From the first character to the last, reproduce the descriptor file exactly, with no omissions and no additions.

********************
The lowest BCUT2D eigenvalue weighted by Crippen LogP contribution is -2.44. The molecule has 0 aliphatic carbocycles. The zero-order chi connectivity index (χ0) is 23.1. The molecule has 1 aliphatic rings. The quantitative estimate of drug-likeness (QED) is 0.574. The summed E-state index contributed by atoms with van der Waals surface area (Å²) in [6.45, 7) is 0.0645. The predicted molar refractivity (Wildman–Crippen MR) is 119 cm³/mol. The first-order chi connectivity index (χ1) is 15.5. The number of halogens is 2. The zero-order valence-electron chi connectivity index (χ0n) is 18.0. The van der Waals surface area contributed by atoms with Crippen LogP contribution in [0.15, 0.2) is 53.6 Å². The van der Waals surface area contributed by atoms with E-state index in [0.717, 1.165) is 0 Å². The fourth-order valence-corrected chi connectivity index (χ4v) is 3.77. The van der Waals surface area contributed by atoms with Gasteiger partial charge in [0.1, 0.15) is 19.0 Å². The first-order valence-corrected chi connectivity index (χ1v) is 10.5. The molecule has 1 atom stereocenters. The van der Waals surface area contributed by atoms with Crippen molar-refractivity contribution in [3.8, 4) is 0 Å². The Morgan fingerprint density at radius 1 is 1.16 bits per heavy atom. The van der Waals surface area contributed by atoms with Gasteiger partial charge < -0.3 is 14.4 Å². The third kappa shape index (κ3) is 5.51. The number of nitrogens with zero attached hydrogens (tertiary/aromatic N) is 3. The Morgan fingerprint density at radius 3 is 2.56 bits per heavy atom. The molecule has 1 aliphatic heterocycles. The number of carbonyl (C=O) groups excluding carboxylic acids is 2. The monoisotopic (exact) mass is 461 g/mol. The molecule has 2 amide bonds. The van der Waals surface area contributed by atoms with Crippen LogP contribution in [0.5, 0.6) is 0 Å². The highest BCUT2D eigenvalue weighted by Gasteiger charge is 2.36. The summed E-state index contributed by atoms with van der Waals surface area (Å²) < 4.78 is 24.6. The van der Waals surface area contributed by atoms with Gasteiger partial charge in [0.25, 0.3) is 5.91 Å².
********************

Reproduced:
The lowest BCUT2D eigenvalue weighted by Crippen LogP contribution is -2.44. The molecule has 0 aliphatic carbocycles. The zero-order chi connectivity index (χ0) is 23.1. The molecule has 1 aliphatic rings. The quantitative estimate of drug-likeness (QED) is 0.574. The summed E-state index contributed by atoms with van der Waals surface area (Å²) in [6.45, 7) is 0.0645. The predicted molar refractivity (Wildman–Crippen MR) is 119 cm³/mol. The first-order chi connectivity index (χ1) is 15.5. The number of halogens is 2. The zero-order valence-electron chi connectivity index (χ0n) is 18.0. The van der Waals surface area contributed by atoms with Crippen LogP contribution in [0.15, 0.2) is 53.6 Å². The van der Waals surface area contributed by atoms with E-state index in [0.717, 1.165) is 0 Å². The fourth-order valence-corrected chi connectivity index (χ4v) is 3.77. The van der Waals surface area contributed by atoms with Gasteiger partial charge in [0.1, 0.15) is 19.0 Å². The first-order valence-corrected chi connectivity index (χ1v) is 10.5. The molecule has 1 atom stereocenters. The van der Waals surface area contributed by atoms with Crippen molar-refractivity contribution in [3.8, 4) is 0 Å². The Morgan fingerprint density at radius 1 is 1.16 bits per heavy atom. The van der Waals surface area contributed by atoms with Gasteiger partial charge < -0.3 is 14.4 Å². The third kappa shape index (κ3) is 5.51. The number of nitrogens with zero attached hydrogens (tertiary/aromatic N) is 3. The Morgan fingerprint density at radius 3 is 2.56 bits per heavy atom. The molecule has 1 aliphatic heterocycles. The number of carbonyl (C=O) groups excluding carboxylic acids is 2. The monoisotopic (exact) mass is 461 g/mol. The molecule has 2 amide bonds. The van der Waals surface area contributed by atoms with Crippen LogP contribution in [0.5, 0.6) is 0 Å². The highest BCUT2D eigenvalue weighted by Gasteiger charge is 2.36. The summed E-state index contributed by atoms with van der Waals surface area (Å²) < 4.78 is 24.6. The van der Waals surface area contributed by atoms with Gasteiger partial charge in [0.25, 0.3) is 5.91 Å².